From the NY Observer:
At 41 years old, John Haggerty is considered one of the city's most adroit backroom Republican fixers. Officially, though, he was only an unpaid "volunteer" during Bloomberg's 2009 reelection push. "He said he didn't want to get paid because he didn't want to be owned by anybody," one Bloomberg worker told The Observer. Volunteer or not, Mr. Haggerty had the mayor's ear and spent long hours with the campaign's war council, including Kevin Sheekey, Patricia Harris and Bradley Tusk.
"Ballot security" operations have a long and sometimes tainted history. At best, they are designed to uncover potential fraud by challenging suspect voters. But, quite often, civil rights historians say, ballot security is a euphemism for voter suppression, particularly within minority and low-income populations. Tactics include in-your-face ID checks, aggressive challenges of voter registration and invasive demands for proof of residency or address.
In the fall of 2009, Mr. Bloomberg's campaign faced a tough challenge from Democrat Bill Thompson, the city's African-American controller. While the mayor's camp decided it "needed a substantial ballot security operation" to fend off his opponent, as one campaign official told The Observer, there was some concern that "ballot security could be construed as racist."
Mr. Haggerty was one of the few people in New York who could pull off such an operation. To get around the red flags raised by the scheme, the campaign and Mr. Haggerty came up with an elaborate plan to obscure his involvement. According to Mr. Haggerty's lawyer, Dennis Vacco, Mr. Bloomberg funded Mr. Haggerty's work by completely bypassing his "Bloomberg for Mayor 2009 Inc." committee and wired $1.2 million from his personal accounts, in two installments, as a "donation" to the tiny Independence Party.
Specifically, the money went to the party's "Housekeeping Account," which is exempt from contribution limits. (While Mr. Bloomberg did not disclose the payments, the party later did.) According to the indictment, the unwritten agreement between Mr. Bloomberg and the Independence Party was that Mr. Haggerty would be paid $1.1 million to oversee ballot security; the leftover $100,000 was meant as a kind of handling fee for the party to keep.
Mr. Haggerty accepted the money through an entity called "Special Election Operations, LLC"-unincorporated until later.
However, sources familiar with the Independence Party said that it had no intention of "ballot security" or "poll watching" until the Bloomberg camp requested that it pass along the mayor's money to Mr. Haggerty. That is, it seems the entire operation was conceived of, paid for and planned by the mayor's campaign, not by the Independence Party.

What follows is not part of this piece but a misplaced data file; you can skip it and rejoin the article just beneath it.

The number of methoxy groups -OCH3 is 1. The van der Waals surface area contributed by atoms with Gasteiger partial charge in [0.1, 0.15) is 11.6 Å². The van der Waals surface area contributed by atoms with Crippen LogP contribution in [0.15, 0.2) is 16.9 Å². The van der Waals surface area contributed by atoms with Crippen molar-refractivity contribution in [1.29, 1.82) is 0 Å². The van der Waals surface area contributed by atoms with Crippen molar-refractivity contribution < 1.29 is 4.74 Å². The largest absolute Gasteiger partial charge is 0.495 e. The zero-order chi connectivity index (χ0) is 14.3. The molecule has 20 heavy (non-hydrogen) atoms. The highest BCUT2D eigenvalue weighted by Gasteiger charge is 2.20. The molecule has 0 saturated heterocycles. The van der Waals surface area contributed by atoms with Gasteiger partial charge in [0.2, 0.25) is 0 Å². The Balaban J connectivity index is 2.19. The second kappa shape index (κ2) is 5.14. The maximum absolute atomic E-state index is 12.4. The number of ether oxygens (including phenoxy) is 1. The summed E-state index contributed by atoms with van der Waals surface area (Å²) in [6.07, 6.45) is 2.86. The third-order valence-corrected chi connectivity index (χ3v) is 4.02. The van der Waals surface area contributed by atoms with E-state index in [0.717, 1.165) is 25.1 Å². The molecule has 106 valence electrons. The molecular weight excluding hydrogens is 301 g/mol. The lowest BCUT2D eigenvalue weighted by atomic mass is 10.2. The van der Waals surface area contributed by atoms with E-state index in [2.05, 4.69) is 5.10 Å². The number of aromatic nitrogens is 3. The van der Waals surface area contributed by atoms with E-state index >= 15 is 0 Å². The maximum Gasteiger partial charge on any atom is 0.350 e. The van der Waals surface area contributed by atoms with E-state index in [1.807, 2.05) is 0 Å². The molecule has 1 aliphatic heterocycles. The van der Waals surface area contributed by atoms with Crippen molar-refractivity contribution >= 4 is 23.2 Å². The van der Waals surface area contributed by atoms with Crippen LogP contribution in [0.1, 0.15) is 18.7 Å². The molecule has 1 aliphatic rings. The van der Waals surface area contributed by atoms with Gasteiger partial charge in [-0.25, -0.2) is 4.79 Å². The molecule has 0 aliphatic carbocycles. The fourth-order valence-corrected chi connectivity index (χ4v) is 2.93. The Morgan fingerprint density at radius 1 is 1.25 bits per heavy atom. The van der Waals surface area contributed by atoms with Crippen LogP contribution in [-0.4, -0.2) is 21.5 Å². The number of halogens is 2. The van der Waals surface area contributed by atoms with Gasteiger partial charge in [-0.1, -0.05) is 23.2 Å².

Another argument central to Mr. Bloomberg's defense is that anything the Independence Party did was not solely for the mayor's campaign but also for other candidates. Jerome Koenig, former chief of staff of the New York State Assembly Election Law Committee, dismisses that. "Even if you accept the argument on face value," he said, "which is ridiculous, part of it was done for Bloomberg. Even if it was done for other candidates, part of it was done for Bloomberg, so it still should have been disclosed."
NOW MR. HAGGERTY faces criminal charges, but it is Mr. Bloomberg's actions, according to lawyers with knowledge of the case, that may violate city and state campaign-finance-disclosure rules. Mr. Bloomberg's official campaign committee, Bloomberg for Mayor 2009 Inc., was supposed to be the sole manner in which he funded his campaign. That way, voters could look at its filings and know how he spent his money-something he promised to do in a sworn document signed at the time.
So how could Mr. Bloomberg's "donation" to the Independence Party for ballot security-the money that Mr. Haggerty allegedly stole-be exempt? According to the district attorney's case against Mr. Haggerty, it seems to be definitively "related" to the campaign. Consider this phrase used in the prosecutor's filings: "The Campaign needed ballot security and poll watching operations for Election Day."
"This is clearly an attempt to evade the purpose of the law," said John Moscow, a former white-collar prosecutor in Manhattan.
New York City has rules that are separate from, and more elaborate than, New York State's. Political candidates "are required by law to make timely and complete disclosures of all their contributions and all their campaign expenditures," emailed Eric Friedman, a spokesman for the city's Campaign Finance Board, or CFB. Mr. Bloomberg never disclosed his $1.2 million contribution to the CFB.
Since the operation was a "ballot security" and "poll watching" effort, experts say New York City rules are specific: "[T]raining, compensating, or providing materials for poll watchers appointed by the party" are considered a contribution, meaning they must be disclosed.